Staying Fresh: Making your business attractive to millennials

CMO

Are you ready to embrace the generational change?

Irrespective of the many definitions millennials may bring, they are a demographic that unquestionably cannot be ignored.

Currently the fastest growing age group in population, the millennials are most broadly defined as being ‘over 18-year old’s born after 1982’ and are projected to make up 35% of Australia’s total market by 2020.

In short, thinking about the best ways to best capture this important and rapidly growing consumer market has never been more vital than ever before.

1. Your product is ultimately an experience.

Generally, millennials are considered to be less possession-oriented, and are often focused acquiring experiences instead.

Whilst some have attributed this response to growing up in a post-recession economic climate, others reasons may be due to the increased popularity of the ‘sharing economy’ becoming the norm.

According to the 2017 Deloitte Millennial survey, ‘less than 1 in 10 young Australians also think they will be more financially secure than their parents’.

Millennials are presently therefore the youngest, over-educated but underemployed generation in Australia. As a result, they will often research avidly before considering purchases compared to their older counterparts.

Promoting your product as an experience will therefore not only offer a dynamic approach to your marketing strategies, but can ultimately allow you to think about benefits of your product with a fresh, contemporary outlook. Transforming your approach in this way can also have broader onset positives for alternative markets more broadly as well.

2. Know the online realm, and get social

Knowing how to market your brand online is a given these days, but millennials remain somewhat distinct from their predecessors, as born-and-raised digital natives. Since millennials have grown up using technology and have less spending power than older generations, safeguarding a millennial’s commitment may seem a lot more difficult at first glance.
But the payoff is definitely worth it, as in fact are thought to be on average are more loyal long-term buyers when they do identify with a brand.

With many millennials also working on personal projects of their own, they are also often content creators themselves in some capacity. Since they are more likely to be familiar with creating content, good design and a strong brand identity can only take your business so far when trying to differentiate.

Your marketing engagements should therefore be cross-platform, accessible, include an element of interactivity and a connect genuinely through all available social media channels. Having this approach, coupled with an authentic brand voice will also broaden your brand’s reach as a whole.

Millennials follow narratives and ‘stories’, a trend namely set by social media’s movement towards promoting public self-archiving, so it’s best to think about your brands’ story for the long-term.

Telling a compelling story for your brand is just as important in building loyalty and consumer trust, so keep these things also in mind when going cross-platform in the online realm.

3.  Think and be civic-minded:

Findings show that millennials are comparatively more compassionate and engaged to causes they value and believe in, and are less willing to compromise on their own personal values. They are also considered to generally harbor stronger feelings of responsibility for the state of the world with strong desires to make change.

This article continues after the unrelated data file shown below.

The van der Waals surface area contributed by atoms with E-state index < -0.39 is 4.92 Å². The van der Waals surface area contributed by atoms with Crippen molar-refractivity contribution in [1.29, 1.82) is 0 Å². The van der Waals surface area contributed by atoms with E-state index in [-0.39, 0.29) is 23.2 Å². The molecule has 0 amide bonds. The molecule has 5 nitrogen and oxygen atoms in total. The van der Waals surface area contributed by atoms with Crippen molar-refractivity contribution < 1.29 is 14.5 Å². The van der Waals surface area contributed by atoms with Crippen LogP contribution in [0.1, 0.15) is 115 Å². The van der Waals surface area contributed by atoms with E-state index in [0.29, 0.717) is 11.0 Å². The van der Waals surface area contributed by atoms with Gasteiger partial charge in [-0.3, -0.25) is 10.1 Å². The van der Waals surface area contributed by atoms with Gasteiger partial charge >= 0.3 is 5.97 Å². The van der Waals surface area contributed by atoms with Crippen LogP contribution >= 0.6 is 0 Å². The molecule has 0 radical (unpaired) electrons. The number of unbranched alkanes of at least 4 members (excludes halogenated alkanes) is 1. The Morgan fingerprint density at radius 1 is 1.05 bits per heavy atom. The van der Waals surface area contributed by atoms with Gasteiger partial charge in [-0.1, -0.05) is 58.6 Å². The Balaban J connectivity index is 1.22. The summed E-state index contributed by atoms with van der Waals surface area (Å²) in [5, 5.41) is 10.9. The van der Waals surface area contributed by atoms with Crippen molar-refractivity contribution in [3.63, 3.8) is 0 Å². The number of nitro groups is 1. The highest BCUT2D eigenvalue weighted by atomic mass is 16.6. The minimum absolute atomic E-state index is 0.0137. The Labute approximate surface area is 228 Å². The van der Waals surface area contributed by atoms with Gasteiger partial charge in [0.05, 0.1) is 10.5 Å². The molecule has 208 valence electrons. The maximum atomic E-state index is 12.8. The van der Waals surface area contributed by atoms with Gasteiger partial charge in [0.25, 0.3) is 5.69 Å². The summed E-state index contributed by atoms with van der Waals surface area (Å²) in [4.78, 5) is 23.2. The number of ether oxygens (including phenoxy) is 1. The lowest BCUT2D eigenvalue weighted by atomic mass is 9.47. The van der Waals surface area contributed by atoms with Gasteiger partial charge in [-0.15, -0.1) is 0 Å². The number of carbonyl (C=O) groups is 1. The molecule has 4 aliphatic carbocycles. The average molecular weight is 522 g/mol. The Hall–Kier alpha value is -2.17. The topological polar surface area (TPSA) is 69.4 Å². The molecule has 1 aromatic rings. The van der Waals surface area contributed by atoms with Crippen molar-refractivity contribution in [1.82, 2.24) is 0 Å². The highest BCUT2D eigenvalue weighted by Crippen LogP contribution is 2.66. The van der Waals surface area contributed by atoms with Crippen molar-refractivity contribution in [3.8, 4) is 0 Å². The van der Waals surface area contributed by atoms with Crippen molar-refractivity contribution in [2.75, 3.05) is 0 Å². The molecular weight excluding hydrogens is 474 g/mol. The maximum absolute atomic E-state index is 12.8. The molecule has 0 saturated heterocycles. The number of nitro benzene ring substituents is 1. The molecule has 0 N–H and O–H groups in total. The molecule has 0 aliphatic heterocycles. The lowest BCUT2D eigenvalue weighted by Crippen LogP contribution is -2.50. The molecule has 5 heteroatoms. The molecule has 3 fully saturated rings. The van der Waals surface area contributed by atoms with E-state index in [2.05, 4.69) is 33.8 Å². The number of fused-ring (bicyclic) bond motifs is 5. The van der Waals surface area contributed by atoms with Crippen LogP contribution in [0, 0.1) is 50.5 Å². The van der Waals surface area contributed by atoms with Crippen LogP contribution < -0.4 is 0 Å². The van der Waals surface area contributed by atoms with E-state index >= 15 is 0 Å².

A focus on community engagement and giving back is therefore essential to marketing to the millennial market. Whether it be having a ‘green thumb’ as part of your business message, or emphasising similar civic-minded values as core to your brand’s identity, this kind of philanthropic differentiation will only become ever more vital in years to come.

Some less abstract examples of companies that got it right.

Gillette’s ‘kiss and tell’ campaign

What they did:

Gillette conducted a survey of 1,000 women, and found that one-third of the participants actively avoided kissing a man because of his facial hair. Gillette then made a documentary video ‘The Kiss Debate’ asking members of the public to join in alongside and series of ‘live experiments, pointing stubble in some cases to be the culprit of romantic tension.

Source: Andrew G takes to the streets as part of ‘The Kiss Debate’ asking Aussie girls in a series of ‘social experiments’ about stubble.

Why it worked:

Gillette included their audience to be part of the conversation and their campaign globally, using social media channels and a playful level of interactivity in their campaign.

Netflix- a lesson in lifestyle

What they did:

The online streaming provider Netflix has a strong focus on convenience, effectively make regular personalised and tailored suggestions whilst connecting users with social media platforms like Facebook.

Source: Photo by Global Panorama, ‘Netflix Logo’ on Flickr


Why it worked:

Netflix understands that millennials and other generations alike want the opportunity to share the content and products they’re engaging with and care about. Netflix responded and provided.

The takeaway

It’s all about finding that fine balance between interactivity, sending a direct, but genuine message, and taking the time to think about your brand with an emphasis on personalisation.

It’s not just about how you market to this younger market, but how you can empower them to engage, provide feedback, and be part of your brand’s community too. The flow on effect goes for other generations too.

Keep these things in mind and you’ll be sure to successfully engage successfully with the millennial demographic in your next marketing or creative campaign and you might be surprised as to what you can discover for your business moving forward.

By Amelia Navascues

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